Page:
In September, I broke a story about some students at 13 universities across Canada petitioning for their student unions to leave the Canadian Federation of Students (CFS), the largest student lobby group in Canada. While this news did not directly pertain to undergraduates – since SSMU is no longer a prospective member – it did apply to graduate students at McGill, and was a nationally important story. I also felt it fit The Daily’s Statement of Principles, as the students I mentioned in the story were critical of a multi-million-dollar lobby group, which is important even if the organization espouses left-wing principles that Daily editors like myself might otherwise agree with.
Since then, assorted pro-CFS types have been throwing my name around, accusing me, among other things, of manufacturing a crisis, of being a Conservative and a poor writer who would have failed in journalism school. While there’s nothing I can really say about that last one, I want to set the record straight from my end – because let’s face it, when a group of politically motivated students chooses to take down journalists rather than focus energy on constructively addressing actual grievances (however much you disagree with them), that’s a serious problem.
I don’t deny that there were issues with the article. A fairly evenhanded comment on a blog said my article was a bit hyperbolic, because I suggested the petition movement to leave CFS was massive – I concede that point. Only movements at seven of the 13 schools were being led by the student union executives. That fuck-up did discredit the impartiality of my story, but it didn’t mean that the story was false. The same story ran in the Link, the Peak, and the Gauntlet, with stories of individual petitions (with varying degrees of success) in the Eye Opener, the Charlatan, the Ontarian, the Univesity of Western Ontario’s Gazette, the Martlet, and the Concordian. There were also posts on Maclean’s oncampus blog who seemed to endorse the story. Similarly, just because some of the petitioners were in the minority doesn’t mean they shouldn’t be reported on. They’re critical of a multi-million-dollar industry, and that’s a news story.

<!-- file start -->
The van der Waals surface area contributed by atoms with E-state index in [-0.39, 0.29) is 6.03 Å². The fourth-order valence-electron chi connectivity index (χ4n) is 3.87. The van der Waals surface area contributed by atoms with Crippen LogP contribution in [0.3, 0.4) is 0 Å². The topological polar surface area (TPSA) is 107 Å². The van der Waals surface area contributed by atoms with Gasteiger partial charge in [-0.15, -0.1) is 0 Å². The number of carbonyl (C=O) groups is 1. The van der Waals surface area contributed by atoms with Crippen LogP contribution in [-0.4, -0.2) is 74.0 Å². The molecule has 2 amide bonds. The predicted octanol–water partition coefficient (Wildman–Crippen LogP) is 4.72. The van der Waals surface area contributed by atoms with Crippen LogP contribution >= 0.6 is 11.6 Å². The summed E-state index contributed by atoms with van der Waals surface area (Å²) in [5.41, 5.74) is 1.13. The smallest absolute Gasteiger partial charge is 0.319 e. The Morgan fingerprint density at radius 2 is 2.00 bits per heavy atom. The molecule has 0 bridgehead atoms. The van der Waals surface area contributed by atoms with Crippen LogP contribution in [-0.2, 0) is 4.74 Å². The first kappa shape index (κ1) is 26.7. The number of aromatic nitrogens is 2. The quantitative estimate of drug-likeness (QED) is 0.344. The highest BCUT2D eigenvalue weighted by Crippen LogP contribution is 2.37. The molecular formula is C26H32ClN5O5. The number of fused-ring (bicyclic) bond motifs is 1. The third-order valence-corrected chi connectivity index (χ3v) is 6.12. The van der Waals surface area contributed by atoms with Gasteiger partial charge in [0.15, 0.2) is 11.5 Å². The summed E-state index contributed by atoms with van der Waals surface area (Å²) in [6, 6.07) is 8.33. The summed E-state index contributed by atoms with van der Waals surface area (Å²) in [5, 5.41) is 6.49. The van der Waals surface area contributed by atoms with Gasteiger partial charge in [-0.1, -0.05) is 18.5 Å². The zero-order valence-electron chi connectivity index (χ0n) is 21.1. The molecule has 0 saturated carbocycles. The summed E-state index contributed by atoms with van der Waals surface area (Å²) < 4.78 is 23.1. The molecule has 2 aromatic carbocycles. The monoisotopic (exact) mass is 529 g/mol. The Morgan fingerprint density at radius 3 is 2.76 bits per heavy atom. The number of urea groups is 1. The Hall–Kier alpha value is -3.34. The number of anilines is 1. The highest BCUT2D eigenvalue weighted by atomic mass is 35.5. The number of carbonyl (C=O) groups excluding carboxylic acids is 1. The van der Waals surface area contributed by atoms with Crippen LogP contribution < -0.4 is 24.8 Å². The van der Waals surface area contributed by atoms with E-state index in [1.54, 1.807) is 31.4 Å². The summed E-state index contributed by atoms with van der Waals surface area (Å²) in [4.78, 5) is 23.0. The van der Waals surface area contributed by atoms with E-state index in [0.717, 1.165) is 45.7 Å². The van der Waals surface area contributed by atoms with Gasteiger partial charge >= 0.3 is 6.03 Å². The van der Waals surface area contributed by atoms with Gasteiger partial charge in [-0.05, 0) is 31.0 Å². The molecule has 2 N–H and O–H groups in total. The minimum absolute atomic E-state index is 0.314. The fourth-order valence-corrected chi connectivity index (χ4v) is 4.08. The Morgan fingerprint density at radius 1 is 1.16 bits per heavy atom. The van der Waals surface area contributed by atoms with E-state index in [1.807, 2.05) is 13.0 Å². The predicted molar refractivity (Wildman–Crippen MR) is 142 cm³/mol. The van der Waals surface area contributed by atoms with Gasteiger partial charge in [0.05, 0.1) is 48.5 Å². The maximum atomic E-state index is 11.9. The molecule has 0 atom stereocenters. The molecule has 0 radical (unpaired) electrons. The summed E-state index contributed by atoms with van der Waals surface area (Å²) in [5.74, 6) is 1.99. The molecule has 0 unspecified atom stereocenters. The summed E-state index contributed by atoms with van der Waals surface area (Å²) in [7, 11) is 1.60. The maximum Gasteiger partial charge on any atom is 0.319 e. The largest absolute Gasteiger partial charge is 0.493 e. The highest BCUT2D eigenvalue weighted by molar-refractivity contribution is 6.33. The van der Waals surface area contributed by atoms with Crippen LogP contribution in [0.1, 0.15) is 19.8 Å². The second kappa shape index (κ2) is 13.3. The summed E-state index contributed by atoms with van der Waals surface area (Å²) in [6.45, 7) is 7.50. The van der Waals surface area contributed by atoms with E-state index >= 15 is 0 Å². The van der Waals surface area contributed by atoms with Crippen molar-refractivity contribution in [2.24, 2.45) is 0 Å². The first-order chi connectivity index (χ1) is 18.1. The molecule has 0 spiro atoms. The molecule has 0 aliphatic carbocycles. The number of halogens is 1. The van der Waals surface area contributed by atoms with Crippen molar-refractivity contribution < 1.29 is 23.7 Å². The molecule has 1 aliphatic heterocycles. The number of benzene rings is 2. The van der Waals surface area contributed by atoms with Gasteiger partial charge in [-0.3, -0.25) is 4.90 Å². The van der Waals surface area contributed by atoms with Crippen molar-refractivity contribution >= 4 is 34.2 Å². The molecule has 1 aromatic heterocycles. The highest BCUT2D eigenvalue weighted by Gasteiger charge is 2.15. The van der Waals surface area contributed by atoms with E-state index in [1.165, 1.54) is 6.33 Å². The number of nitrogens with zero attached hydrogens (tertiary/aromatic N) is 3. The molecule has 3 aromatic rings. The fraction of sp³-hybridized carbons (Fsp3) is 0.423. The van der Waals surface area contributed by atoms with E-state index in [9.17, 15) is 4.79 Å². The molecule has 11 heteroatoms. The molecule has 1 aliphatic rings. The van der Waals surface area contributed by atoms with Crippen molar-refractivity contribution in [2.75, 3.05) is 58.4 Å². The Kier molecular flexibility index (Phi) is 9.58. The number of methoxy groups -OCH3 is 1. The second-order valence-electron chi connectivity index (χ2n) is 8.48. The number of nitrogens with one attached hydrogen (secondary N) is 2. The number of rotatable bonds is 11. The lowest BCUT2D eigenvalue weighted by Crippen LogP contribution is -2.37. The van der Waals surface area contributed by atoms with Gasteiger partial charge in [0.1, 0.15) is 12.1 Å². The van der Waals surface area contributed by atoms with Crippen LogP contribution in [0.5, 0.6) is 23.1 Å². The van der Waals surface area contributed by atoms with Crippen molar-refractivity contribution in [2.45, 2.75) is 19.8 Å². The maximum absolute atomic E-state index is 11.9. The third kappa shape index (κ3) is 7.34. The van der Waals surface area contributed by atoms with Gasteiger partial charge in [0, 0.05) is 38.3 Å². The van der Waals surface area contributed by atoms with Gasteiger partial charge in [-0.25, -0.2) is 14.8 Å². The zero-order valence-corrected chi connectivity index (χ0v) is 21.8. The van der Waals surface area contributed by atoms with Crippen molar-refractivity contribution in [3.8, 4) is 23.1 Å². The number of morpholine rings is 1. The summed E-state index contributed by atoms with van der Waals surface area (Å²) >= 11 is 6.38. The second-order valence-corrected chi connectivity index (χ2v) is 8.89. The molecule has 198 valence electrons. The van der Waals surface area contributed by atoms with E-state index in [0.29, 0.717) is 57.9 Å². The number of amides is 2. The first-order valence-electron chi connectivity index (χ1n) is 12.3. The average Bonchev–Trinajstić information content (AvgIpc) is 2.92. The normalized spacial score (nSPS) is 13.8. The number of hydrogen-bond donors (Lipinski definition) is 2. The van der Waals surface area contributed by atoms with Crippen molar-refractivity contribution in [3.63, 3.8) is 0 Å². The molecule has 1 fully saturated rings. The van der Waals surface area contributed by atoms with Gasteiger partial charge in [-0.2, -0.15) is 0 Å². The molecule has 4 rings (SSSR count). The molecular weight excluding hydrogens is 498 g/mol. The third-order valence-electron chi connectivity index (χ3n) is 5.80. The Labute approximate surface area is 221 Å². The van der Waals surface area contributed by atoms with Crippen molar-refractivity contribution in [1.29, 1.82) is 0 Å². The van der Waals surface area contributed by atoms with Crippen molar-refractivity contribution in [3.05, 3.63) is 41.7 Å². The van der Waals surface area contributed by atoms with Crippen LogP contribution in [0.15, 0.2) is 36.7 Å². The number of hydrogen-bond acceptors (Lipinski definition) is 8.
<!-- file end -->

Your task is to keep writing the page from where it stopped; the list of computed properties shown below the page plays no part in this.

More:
How this whole debacle makes me a Conservative, I’m not sure. A poor writer, maybe. A liar, definitely not. Getting my name thrown around by people who don’t even bother to read my articles – they might find out that I am, in fact, not a clandestine Conservative – is less annoying than how juvenile the CFS debate seems to be. The Internet is ablaze with blogs and opinion pieces on either side of the debate, but as Maclean’s blogger Robyn Urback points out, none of them actually address how to improve the CFS. Instead, they shout and point fingers, seeking to discredit the writer of any piece they don’t immediately agree with.
From some of the pieces I’ve read, I personally think the burden is on pro-CFS writers to respond constructively. The Daily’s Statement of Principles, which mandates that writers analyze power relations, makes me cast an inherently critical eye at any multimillion dollar lobby group, no matter its politics. CFS seems to suffer from the problems of a typical bureaucracy; even the United Nations needs more transparency and accountability, and its members are upfront about it. The fact that CFS makes it so difficult for its members to leave, has an overzealous team of lawyers, and is slow to reveal its financial statements distracts from the good work it might do. The same thing goes for its critics and champions. When you sling mud at someone you agree with – much less journalists for mistakes that could have been settled with a simple and polite erratum – you undermine your points. Call me naïve, but both sides should take into account what students at their schools are saying, even if they’re in the minority, and bring their views to the upcoming CFS annual general meeting.
Erin Hale is The Daily’s coordinating News editor. She’s a U3 Philosophy and IDS student. Tell her she’s a crypto-fascist at firstname.lastname@example.org.